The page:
The 10-color panel consisting of 15 monoclonal antibodies (mAbs) is developed to detect leukemia and lymphoma cells in small cell samples [hypoplastic bone marrow (BM), fine needle aspirates, or cerebral spinal fluids (CSFs)]. MAbs conjugates were selected to identify populations of distinct cell lineages and to determine stages of differentiation based on specific antigen expression patterns. As such, conjugates containing the same fluorochrome could be combined. This panel is tested on peripheral blood (PB), BM, and CSF and provides a strong improvement of diagnostic potential.1, 21
Table 1. Summary for OMIP-010
Improvement of phenotyping of leukemia and lymphoma cells in small cell samples by a panel consisting of 10 colors and 15 mAb
Most immunophenotypic analyses are performed using up to five-color panels and are usually adequate in samples containing high cell numbers. Samples that contain few cells and samples with minimal residual disease need high-level multicolor analyses to gather sufficient data for diagnostic purposes (1). However, the commercial availability of fluorochrome-labeled mAbs can hinder the formation of multicolor panels. Using CD45-Krome Orange (2), we defined a 10-color panel with 15 mAbs for the detection of aberrant cells in small samples. The other 14 mAbs were selected based on their sensitivity of recognition for different cell lineages and developmental stages. MAbs to low-density antigen were conjugated to bright dyes. In some cases, two mAbs were conjugated to the same fluorochromes and combined where each mAb was independently directed against antigens expressed exclusively on different cell populations.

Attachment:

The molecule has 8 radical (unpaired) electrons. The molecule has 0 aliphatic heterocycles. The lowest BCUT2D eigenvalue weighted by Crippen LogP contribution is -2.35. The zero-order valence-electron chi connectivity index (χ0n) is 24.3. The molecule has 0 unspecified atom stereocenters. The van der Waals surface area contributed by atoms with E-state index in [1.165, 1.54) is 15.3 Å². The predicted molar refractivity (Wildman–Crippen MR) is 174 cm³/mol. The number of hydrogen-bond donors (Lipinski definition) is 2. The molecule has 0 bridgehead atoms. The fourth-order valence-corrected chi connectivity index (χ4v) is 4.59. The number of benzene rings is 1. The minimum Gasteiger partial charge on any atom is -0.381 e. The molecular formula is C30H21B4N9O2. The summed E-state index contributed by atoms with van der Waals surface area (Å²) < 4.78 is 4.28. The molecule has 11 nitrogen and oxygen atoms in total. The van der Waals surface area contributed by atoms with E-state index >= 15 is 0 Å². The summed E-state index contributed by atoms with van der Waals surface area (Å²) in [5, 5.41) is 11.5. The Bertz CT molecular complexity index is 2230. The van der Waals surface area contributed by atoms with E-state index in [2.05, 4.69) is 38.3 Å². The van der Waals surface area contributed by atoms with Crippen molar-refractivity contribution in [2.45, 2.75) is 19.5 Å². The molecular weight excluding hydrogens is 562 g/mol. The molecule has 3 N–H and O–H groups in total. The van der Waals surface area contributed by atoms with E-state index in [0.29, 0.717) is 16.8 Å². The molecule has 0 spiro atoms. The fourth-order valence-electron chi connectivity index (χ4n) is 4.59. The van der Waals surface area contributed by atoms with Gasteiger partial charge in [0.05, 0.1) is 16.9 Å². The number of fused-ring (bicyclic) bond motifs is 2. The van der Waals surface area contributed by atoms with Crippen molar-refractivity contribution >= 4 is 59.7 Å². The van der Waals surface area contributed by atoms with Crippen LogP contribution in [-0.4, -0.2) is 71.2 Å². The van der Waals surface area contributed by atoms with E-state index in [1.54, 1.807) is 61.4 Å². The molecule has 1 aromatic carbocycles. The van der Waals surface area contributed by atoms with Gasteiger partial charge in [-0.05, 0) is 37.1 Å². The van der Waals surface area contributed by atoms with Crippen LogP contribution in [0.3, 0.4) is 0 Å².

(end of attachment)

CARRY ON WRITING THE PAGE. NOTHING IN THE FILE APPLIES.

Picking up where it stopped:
Conjugates were titrated to find the adequate concentration, thereby maximizing the signal-to-noise ratio. Subsequently, PMT settings and compensation of spectral overlap were performed on each single conjugate. All incubations were performed at room temperature in the dark. This panel enables a reliable clinically diagnostic immunophenotyping of small cell samples with more accurate results and, as such, improves patient care.
SIMILARITY TO PUBLISHED OMIPs
None to date.
The authors thank Marij Leenders for panel development experiments; Beckman Coulter, Marseille (Dr. F. Montero) for providing the CD45-KO, (Dr. L. Nieto-Gligorovski and Dr. E. Gautherot) for conjugation of mAbs, and Dr. T. Matt Holl for correcting the manuscript.